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Does it still make sense to buy DVDs?

With services like Netflix, iTunes, and Amazon offering a wealth of on-demand viewing options, do DVDs still have a place in the world?

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I'm on vacation for the next couple days, so I'll see you back here on Thursday. In the meantime, I have a nice, meaty topic to tide you over.

A few weeks ago I asked if it still made sense to buy CDs, what with so many download and streaming options.

Today, let's turn our attention to those other silvery platters of goodness: DVDs (and, by proxy, Blu-rays). Do they still have a place in the world?

Despite the physical similarities of the media, music and movies aren't quite the same thing. I think people tend to buy a lot more of the former, or at least they did when CDs ruled the music-distribution roost. Personally, I probably own 10 times as many audio CDs as I do DVDs.

On the other hand, I know folks who have massive movie libraries, who don't think twice about plunking down $20 for their own copy of "Napoleon Dynamite." And don't forget parents, who are very likely to spring for movies that the younger kids will watch repeatedly (which explains why many of the movies I do own have Pixar on the label).

But that was then. Today we live in a world where iTunes slings movies to our iPhones and iPads, Amazon Instant Video provides on-demand rentals for those outside the Apple ecosystem, and Netflix streams to nearly every device known to man. How can the DVD compete?

With simplicity, for starters. It doesn't get much easier than dropping a disc into a tray and pressing Play. Granted, Netflix isn't exactly complicated, but it does require a certain level of tech competency--along with a fast, reliable Internet connection. Many of us take the latter for granted, but plenty of people in this country (and others) barely have Internet at all. DVDs require no connectivity, and their image quality isn't dependent on bandwidth.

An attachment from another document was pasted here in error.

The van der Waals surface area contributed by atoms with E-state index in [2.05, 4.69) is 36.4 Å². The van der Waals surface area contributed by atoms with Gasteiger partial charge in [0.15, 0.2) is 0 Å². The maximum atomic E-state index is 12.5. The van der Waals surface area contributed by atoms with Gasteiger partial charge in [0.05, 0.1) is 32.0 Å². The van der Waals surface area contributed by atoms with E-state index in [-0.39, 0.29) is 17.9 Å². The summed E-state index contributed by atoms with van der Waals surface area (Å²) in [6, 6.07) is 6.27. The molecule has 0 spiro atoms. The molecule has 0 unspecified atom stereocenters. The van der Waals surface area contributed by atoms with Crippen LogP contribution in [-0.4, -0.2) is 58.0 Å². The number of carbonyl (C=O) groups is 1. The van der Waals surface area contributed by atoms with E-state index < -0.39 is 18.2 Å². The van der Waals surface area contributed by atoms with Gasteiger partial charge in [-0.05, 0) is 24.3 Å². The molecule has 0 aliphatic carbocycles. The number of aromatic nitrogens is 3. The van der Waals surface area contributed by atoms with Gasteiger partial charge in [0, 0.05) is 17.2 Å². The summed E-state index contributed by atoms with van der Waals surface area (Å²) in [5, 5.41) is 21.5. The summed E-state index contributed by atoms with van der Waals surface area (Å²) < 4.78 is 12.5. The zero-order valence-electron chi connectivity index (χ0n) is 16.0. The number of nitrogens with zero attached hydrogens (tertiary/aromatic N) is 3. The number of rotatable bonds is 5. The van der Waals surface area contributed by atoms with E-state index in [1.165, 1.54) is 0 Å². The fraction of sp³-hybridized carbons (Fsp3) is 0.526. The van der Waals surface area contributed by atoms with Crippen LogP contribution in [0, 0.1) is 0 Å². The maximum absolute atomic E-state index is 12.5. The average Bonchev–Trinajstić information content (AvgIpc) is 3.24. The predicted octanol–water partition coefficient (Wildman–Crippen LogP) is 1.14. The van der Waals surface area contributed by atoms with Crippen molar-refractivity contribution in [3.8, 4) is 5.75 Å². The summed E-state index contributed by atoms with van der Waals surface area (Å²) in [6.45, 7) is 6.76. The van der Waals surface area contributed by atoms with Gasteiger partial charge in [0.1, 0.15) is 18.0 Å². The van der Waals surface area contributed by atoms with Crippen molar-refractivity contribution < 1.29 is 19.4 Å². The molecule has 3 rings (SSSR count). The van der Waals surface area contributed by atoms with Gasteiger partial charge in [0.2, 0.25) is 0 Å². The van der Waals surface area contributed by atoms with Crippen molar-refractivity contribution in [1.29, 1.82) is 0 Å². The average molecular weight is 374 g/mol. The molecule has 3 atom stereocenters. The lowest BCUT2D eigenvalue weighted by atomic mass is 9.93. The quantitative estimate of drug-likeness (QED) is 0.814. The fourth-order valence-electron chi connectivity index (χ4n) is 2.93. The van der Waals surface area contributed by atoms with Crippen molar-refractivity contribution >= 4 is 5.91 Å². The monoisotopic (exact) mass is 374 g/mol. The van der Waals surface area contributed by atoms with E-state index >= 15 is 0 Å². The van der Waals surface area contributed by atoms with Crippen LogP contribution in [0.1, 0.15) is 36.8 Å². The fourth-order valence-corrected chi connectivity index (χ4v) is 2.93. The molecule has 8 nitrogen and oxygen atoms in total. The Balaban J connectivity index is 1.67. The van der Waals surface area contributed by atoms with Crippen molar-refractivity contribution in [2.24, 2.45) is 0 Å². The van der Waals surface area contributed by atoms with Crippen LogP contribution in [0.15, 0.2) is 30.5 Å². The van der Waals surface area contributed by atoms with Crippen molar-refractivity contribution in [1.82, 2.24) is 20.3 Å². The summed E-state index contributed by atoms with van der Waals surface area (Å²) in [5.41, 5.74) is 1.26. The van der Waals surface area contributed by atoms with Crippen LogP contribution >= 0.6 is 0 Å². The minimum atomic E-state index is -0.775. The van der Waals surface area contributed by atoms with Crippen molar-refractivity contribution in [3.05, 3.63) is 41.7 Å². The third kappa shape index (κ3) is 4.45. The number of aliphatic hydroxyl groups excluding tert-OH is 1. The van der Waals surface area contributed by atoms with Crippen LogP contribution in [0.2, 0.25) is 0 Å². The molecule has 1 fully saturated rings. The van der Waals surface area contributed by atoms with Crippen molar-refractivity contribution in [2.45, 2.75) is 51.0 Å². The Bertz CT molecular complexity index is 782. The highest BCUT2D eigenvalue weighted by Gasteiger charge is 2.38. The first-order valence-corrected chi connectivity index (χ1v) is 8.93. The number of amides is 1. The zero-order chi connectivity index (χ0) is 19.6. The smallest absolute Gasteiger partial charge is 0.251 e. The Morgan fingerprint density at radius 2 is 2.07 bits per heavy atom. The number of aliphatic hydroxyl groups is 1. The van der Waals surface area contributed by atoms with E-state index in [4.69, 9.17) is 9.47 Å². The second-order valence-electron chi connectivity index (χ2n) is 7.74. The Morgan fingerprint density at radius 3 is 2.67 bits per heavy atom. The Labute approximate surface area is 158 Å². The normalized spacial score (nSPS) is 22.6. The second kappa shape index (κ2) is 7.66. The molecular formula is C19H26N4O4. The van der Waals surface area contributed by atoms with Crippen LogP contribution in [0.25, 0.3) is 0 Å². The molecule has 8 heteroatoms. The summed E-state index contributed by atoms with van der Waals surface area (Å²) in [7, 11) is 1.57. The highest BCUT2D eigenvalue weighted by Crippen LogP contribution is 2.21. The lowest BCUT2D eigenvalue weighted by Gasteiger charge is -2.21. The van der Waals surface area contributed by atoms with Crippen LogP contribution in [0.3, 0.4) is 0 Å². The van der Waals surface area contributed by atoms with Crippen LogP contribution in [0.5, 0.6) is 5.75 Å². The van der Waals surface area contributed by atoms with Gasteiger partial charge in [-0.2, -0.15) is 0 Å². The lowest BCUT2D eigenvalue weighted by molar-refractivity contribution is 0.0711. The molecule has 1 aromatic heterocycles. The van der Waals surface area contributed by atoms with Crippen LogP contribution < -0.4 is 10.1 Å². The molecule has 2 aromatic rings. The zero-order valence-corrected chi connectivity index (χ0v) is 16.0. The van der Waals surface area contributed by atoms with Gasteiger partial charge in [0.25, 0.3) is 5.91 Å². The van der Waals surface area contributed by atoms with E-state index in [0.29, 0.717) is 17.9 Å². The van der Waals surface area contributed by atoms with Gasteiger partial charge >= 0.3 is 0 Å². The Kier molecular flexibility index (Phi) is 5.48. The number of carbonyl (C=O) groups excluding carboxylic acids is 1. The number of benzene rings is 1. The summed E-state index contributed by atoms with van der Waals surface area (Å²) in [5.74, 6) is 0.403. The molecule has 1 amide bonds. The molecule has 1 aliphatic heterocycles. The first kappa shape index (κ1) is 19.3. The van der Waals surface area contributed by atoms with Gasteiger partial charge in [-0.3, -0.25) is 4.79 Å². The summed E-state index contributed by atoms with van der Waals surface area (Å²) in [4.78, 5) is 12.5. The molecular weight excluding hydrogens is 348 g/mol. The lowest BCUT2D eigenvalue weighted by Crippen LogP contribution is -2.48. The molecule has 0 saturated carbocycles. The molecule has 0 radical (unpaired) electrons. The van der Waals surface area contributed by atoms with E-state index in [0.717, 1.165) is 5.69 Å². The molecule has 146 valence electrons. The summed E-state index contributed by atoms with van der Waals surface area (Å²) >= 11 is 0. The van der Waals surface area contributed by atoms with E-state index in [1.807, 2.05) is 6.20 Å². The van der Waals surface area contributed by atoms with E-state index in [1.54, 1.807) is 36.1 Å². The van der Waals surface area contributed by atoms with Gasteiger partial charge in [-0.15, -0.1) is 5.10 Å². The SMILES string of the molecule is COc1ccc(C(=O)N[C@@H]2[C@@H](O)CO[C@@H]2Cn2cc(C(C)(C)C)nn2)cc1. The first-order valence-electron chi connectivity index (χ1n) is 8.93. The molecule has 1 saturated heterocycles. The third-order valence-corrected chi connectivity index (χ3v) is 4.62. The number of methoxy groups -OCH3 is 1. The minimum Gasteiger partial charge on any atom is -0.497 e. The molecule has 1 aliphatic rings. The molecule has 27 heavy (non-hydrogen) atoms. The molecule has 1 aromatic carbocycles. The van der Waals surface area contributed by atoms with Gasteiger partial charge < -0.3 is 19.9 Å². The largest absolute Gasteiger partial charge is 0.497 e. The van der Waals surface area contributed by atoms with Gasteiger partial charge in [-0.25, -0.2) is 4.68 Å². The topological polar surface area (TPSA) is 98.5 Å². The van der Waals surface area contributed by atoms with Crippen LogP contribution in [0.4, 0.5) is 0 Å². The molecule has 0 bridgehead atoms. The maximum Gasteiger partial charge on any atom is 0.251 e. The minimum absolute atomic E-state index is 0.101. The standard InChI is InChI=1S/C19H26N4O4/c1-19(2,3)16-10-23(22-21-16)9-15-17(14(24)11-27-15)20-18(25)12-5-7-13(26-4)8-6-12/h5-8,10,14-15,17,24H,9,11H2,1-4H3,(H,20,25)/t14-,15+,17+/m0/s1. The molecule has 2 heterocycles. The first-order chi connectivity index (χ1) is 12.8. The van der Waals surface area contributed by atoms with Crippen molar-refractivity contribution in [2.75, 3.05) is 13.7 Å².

(Ironically, Blu-rays do require Internet access, at least if you want certain online extras. And don't forget the seemingly endless player firmware updates required to accommodate the latest DRM protections. Did I just say discs were simple?)

Of course, as with CDs, DVDs and Blu-rays offer advantages their digitally delivered counterparts can't match (not yet, anyway). The most obvious: outtakes, deleted scenes, director commentary, and other extras.

Even more important for some viewers: image and audio quality. No video stream or download comes close to the razor-sharp picture and 5.1-channel sound afforded by Blu-ray. Even upscaled DVDs look better than a lot of what you can stream.

Still, just as a 256Kbps MP3 is "good enough" for many listeners (myself included), I find myself satisfied with what I'm getting from the likes of Amazon Instant Video and Netflix. Recently I've been rewatching "Battlestar Galactica" via the latter, and to my eyes it looks terrific--especially considering that I watched much of the series in standard definition when it was first broadcast.

And in my house, we rarely fire up the Blu-ray player anymore. Occasionally we'll rent something from Redbox, which makes up for its two-trip hassle with change-under-the-sofa-cushions prices, but mostly we're done with discs. Even the minivan's DVD system has largely gone dark in favor of iPods and iPads.

So that's the trend in this cheapskate's world--and, I suspect, the world at large. What do you think? Are DVDs soon to join laser discs and VHS tapes in three-for-$5 garage-sale obscurity, or will they survive in the way print books will--marginalized by electronic alternatives, but still treasured and coveted by the faithful?

While you're prepping your comment on that, answer me this: What's your all-time favorite DVD that you own? My pick: "Firefly: The Complete Series." And be sure to check out Scott Stein's excellent, related piece, "I regret selling my DVDs."